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The market at a glance
This week, we saw a slight decline in all three main U.S. equity markets (as of Thursday at market close). Both the Dow Jones Industrial Average (DJIA) and the NASDAQ were down (-0.2%), with the S&P 500 (SPX) also down (-0.1%). This downswing didn’t stop the Russell 2000 Index (RUT) from reporting positive results though. The RUT, a lesser-known index made up of ==small capitalization== companies, hit its second straight day of record highs, closing at +0.6%.
Geopolitical tension is a possible cause of a market fluctuations
Geopolitics often has an influence on the stock market due to the uncertainty and negative sentiment it can cause investors. Recent political headlines are no different, and may have been partially to blame for the slight decline in some U.S. stocks.
In Washington on Tuesday, a second round of trade talks began with China to prevent a tariff battle with the Trump administration. Also, the leader of North Korea, Kim Jong-Un, has threatened to cancel next month’s summit meeting with President Trump. The threat came after the U.S. made demands that North Korea abandon its nuclear efforts.
Could volatility increase again this year?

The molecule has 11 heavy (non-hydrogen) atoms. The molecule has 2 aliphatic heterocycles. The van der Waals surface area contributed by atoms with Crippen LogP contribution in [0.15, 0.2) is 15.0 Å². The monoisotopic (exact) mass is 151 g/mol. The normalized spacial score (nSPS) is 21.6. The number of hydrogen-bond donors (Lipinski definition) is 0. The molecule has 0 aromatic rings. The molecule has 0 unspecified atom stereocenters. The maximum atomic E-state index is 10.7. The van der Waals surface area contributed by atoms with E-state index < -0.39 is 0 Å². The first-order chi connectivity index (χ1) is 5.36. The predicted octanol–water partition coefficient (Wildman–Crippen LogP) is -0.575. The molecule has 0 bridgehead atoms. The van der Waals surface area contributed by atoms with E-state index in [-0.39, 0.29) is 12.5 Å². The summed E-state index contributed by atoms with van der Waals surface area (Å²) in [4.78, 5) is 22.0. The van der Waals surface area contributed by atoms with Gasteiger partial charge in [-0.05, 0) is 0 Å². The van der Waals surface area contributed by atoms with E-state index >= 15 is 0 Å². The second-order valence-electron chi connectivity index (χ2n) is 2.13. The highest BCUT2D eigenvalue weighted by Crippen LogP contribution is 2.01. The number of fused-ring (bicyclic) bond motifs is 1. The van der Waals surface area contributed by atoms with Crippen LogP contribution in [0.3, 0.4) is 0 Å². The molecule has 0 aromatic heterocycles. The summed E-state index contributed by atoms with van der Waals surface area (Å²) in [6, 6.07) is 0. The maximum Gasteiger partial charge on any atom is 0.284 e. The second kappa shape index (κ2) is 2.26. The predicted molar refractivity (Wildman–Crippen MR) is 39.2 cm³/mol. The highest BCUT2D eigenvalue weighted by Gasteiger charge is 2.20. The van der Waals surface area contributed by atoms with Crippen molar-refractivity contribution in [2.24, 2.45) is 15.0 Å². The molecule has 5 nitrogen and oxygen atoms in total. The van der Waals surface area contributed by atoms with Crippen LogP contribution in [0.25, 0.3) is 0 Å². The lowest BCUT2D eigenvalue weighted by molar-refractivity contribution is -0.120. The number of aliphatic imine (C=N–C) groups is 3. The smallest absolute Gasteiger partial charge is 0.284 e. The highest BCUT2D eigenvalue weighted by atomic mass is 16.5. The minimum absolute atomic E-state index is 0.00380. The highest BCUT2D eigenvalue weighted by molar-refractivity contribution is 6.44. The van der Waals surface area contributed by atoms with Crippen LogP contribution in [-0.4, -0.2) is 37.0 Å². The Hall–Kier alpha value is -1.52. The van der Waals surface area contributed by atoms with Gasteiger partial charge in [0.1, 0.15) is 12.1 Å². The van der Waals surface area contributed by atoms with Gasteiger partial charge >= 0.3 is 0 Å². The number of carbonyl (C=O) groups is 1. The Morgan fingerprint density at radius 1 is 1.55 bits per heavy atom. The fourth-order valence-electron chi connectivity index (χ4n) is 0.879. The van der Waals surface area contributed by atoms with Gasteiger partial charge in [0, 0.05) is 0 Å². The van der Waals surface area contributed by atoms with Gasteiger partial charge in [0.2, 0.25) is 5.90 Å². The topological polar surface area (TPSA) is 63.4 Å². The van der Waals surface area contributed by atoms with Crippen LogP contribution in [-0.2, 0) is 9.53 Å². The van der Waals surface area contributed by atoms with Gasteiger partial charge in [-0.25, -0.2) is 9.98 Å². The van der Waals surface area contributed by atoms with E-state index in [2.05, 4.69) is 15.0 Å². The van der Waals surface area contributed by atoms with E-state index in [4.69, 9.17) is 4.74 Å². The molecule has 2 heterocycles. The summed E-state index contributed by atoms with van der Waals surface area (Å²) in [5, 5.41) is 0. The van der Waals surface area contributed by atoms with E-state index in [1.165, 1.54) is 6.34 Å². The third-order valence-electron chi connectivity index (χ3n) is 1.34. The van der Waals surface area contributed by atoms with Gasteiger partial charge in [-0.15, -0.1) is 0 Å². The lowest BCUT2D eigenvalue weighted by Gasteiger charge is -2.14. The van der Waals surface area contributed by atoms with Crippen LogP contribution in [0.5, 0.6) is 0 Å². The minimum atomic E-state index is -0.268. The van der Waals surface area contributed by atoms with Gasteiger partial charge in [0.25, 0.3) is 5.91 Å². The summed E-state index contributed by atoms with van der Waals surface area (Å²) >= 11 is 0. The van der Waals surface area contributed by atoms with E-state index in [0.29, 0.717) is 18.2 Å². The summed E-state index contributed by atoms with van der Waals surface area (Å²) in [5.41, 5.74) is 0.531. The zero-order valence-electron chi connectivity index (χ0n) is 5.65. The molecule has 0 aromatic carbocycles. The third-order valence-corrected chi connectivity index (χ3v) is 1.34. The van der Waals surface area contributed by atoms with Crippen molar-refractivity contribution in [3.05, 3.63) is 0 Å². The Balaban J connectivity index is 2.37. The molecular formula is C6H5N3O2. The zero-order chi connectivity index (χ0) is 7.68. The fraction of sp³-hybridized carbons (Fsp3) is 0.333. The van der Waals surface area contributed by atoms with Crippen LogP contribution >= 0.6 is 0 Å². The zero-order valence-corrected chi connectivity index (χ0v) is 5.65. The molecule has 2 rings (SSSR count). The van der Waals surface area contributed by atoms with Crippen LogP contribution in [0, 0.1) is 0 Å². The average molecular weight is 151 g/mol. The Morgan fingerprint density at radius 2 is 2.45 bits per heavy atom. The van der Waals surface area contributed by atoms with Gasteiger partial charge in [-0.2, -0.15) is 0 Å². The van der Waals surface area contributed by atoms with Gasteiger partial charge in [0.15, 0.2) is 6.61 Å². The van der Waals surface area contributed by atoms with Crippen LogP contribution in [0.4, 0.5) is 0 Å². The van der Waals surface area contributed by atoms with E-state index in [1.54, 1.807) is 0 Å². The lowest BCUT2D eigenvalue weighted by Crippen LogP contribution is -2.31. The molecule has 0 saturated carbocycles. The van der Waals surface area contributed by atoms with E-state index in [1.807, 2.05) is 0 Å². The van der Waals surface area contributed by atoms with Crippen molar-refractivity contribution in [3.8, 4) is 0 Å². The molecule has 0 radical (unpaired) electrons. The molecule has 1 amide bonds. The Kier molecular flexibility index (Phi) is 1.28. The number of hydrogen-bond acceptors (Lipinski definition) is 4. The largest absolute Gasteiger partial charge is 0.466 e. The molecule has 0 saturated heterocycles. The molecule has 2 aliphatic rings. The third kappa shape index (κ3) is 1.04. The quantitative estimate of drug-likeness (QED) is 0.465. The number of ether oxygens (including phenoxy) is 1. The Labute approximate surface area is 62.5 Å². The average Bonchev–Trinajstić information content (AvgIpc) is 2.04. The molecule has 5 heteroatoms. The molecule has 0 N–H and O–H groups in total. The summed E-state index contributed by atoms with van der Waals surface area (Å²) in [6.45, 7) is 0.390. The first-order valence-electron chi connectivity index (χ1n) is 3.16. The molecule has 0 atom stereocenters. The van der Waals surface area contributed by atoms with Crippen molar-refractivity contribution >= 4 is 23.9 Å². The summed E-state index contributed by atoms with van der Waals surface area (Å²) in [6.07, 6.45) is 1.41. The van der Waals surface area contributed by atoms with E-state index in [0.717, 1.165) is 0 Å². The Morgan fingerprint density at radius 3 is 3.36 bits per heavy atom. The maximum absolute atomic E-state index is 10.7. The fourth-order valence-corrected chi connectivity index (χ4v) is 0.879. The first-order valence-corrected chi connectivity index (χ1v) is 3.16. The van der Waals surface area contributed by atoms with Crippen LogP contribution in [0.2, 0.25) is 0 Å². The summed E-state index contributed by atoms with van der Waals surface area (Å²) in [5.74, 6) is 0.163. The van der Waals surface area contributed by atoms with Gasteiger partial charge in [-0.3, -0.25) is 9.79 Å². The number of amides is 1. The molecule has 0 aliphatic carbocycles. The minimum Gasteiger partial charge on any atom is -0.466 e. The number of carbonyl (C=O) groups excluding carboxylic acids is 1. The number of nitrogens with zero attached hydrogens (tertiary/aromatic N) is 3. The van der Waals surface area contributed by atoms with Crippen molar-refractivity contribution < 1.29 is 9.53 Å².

The slight decline in some U.S. stocks is a reflection of a relatively calm month for the markets. Some experts, however, are predicting that a storm may be brewing. Volatility is expected to go up for the month of June as well as in the second half of the year. You may find yourself questioning how stock market experts make these predictions around market volatility.
How do the experts predict volatility?
Most analysts aren’t looking into a crystal ball, but instead refer to the ==CBOE Volatility Index (VIX), which is calculated and published by the Chicago Board Options Exchange (CBOE). Also called the fear index, the **VIX**== is a popular measure of the stock market’s expectation of volatility over the next 30 days.
Volatility has been continuously decreasing since the beginning of April, leaving many investors feeling optimistic — but is low market volatility here to stay? The month of May has historically been calm since the ==VIX== was introduced in 1993, so this month’s positive reports have been no surprise. However, the second half of the year has often been when the ==VIX== hits its annual peak in volatility, with August and October being especially volatile.
High volatility doesn’t necessarily translate into negative returns for investors. If we look at past stock market patterns, years with high volatility have resulted in SPX average returns of +1.9%. In other words, increased short-term volatility doesn’t necessarily mean short-term losses, only time can tell for sure.
The markets are cyclical — MoneyLion Plus has you covered
It’s important to recognize that the market, like most things in life, moves in cycles. It has typically risen, peaked, and then declined before continuing to rise again. It’s these up and down movements that underscore the importance of ==diversification== and a ==long-term view== for investors. With your MoneyLion Plus managed investment account, you are exposed to a mix of both stocks and bonds of both domestic and international companies. We are in it with you for the long run.
Not a MoneyLion Plus member?
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